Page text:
Reading – “Praise the Rain,” by Joy harjo
Praise the rain; the seagull dive
The curl of plant, the raven talk—
Praise the hurt, the house slack
The stand of trees, the dignity—
Praise the dark, the moon cradle
The sky fall, the bear sleep—
Praise the mist, the warrior name
The earth eclipse, the fired leap—
Praise the backwards, upward sky
The baby cry, the spirit food—
Praise canoe, the fish rush
The hole for frog, the upside-down—
Praise the day, the cloud cup
The mind flat, forget it all—
Praise crazy. Praise sad.
Praise the path on which we’re led.
Praise the roads on earth and water.
Praise the eater and the eaten.
Praise beginnings; praise the end.
Praise the song and praise the singer.
Praise the rain; it brings more rain.
Praise the rain; it brings more rain.
We are going to do a bit of time travelling this morning. Back to the year 1975, this was the year that Lucile Shuck Longview had a huge AHA moment. Does anyone know this name? Lucile Shuck Longview?
She lived in Lexington and belonged to the UU Church there–just 15 minutes from here. And in the year of her AHA moment–1975–this was a time in history where women, all over the country, were engaged in the Women’s Liberation Movement. A movement that had been alive for several years, since the 60’s. This movement, in the 60’s and 70’s, was what we now call the second wave of feminism. For there had been an earlier wave in the late nineteenth and early twentieth century.
And, just for a moment, I want you to consider the word ‘wave.’ It’s such a great descriptor for this movement. For any justice centered movement really. Waves are wondrous. They start as small ripples, not unlike our rainstorm earlier, far beyond sight or thought, and slowly grow and swell, right? Until, WOW! We can all see and feel their force–no ignoring it now–as they crash down making a wonderful PTCHHHHH sound–and they churn up sand and push critters and treasures from down at the bottom up to the surface, and then pours over our feet and toes. They have changed shape now, and a kind of quiet descends for a moment. And then, what do they do? Recede, return to the sea, the great ebb, but for a brief moment you see things at the bottom of the ocean floor that you couldn’t see before. And the shore, the ocean floor, all the living things in that big ocean, they are changed by every ebb and flow, by every wave. Waves might seem like the same spin cycle going around and around, but they aren’t. One need only look to rock that becomes sand, or glass that becomes sea glass to know that something is changing, breaking down, taking NEW shape, every time a wave comes rolling in.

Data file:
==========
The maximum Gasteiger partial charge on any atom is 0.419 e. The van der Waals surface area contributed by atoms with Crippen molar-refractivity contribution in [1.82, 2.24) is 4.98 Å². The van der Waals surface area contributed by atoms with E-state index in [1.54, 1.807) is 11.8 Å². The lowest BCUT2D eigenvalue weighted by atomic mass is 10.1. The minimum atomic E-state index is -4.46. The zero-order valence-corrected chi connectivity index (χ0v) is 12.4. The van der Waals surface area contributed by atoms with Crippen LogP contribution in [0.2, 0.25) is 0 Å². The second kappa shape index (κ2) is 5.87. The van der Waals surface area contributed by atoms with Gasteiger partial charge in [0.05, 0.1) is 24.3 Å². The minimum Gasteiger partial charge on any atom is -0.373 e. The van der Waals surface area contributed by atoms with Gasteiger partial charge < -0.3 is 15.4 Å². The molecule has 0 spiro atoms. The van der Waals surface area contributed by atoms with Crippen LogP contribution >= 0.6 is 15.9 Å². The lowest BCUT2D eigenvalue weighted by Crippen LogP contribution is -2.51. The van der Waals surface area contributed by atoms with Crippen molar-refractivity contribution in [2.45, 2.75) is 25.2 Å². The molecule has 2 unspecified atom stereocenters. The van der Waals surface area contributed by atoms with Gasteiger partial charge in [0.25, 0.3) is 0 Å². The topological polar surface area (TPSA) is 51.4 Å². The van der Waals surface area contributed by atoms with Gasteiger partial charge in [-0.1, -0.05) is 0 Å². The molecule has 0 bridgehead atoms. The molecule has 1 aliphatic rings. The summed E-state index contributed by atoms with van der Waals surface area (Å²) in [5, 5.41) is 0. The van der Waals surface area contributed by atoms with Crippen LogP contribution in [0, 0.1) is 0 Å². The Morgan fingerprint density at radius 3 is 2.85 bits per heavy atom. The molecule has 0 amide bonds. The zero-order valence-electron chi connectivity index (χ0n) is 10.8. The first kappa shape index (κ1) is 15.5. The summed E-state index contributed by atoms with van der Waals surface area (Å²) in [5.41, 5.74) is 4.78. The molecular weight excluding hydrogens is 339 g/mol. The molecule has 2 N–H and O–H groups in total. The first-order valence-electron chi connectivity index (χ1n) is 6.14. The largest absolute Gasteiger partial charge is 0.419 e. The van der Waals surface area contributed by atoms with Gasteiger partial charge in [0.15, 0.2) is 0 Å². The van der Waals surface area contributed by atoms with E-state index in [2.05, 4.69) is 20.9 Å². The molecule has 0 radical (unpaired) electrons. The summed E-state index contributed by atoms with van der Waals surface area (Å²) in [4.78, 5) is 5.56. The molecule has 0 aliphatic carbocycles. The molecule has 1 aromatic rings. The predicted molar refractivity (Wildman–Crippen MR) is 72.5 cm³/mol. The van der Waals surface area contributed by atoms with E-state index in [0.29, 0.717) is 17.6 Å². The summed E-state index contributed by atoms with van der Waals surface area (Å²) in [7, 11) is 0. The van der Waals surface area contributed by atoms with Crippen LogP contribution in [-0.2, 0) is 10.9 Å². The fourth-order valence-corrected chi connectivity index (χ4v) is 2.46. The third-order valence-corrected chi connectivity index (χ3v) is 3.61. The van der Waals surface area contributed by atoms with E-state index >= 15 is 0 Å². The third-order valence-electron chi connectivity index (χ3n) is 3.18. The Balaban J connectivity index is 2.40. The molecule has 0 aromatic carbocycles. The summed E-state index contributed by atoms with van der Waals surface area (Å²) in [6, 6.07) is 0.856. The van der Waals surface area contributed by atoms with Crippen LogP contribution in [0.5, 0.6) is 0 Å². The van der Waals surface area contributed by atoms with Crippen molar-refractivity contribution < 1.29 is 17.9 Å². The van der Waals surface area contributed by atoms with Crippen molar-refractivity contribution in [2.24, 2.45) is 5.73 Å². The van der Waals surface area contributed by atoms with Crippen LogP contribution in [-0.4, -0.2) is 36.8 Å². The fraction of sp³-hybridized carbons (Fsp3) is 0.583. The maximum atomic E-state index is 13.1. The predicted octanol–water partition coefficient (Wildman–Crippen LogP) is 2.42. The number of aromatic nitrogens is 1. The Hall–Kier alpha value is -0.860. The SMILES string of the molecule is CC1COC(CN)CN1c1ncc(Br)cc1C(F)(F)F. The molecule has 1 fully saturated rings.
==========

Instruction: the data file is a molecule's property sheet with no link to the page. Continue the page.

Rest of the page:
Yes, waves are such great descriptors for justice-centered movements. Beautiful.
But let’s get back to our dear Lucile in Lexington. Lucile’s AHA moment in 1975 during the second wave of feminism, was about our faith, Unitarian Universalism. At the time, our principles were not what they are today. Nearly every one of our seven principles, now we have adopted an 8th, back in 1975, used the word “man” or “brotherhood” to represent all people: “Love of man,” “a world community founded on the ideals of brotherhood,” “to encourage cooperation with men of good will in every land.” The same was true for our hymnal at the time, which had sections titled “Man,” “Love and Human Brotherhood” or the “Arts of Man.”
And these were simply texts of their time–we know that their intent was not to pointedly leave out women or denigrate those who weren’t male-identified. This was simply a representation of the time. ‘Men’ meant everyone. ‘Mankind’ meant everyone. But change was in the air in the 60’s and 70’s, people were starting to wake up to language like this, wake up to a lot of things, and question them. We are still waking up to things, right? And this is, in part, thanks to people like Lucile. In 1975, she knew that if we were going to be a faith that centered Love of all people and identities as the spirit of our church and movement, this language and thinking, needed to be challenged. Long story short, it was Lucile that brought a written resolution to our General Assembly just two years later, in 1977, which passed unanimously and put in place a system of accountability and action that led to the creation and adoption of seven new principles, the ones we now affirm to promote and live by, as well as new hymnals. The ones you have in your hands today, Singing the Living Tradition.
Why am I sharing all of this with you today?
Because if it weren’t for Lucile there would not be a bowl sitting in front of our altar, waiting for your water. Nor would you have gone to the trouble of collecting water and bringing it here today. This service would not be called a Water Communion Service, nor would we be readying ourselves for a ritual that hundreds and hundreds of other UU congregations are partaking in on this same welcoming-in-a-new-church-year morning. None of this would be so.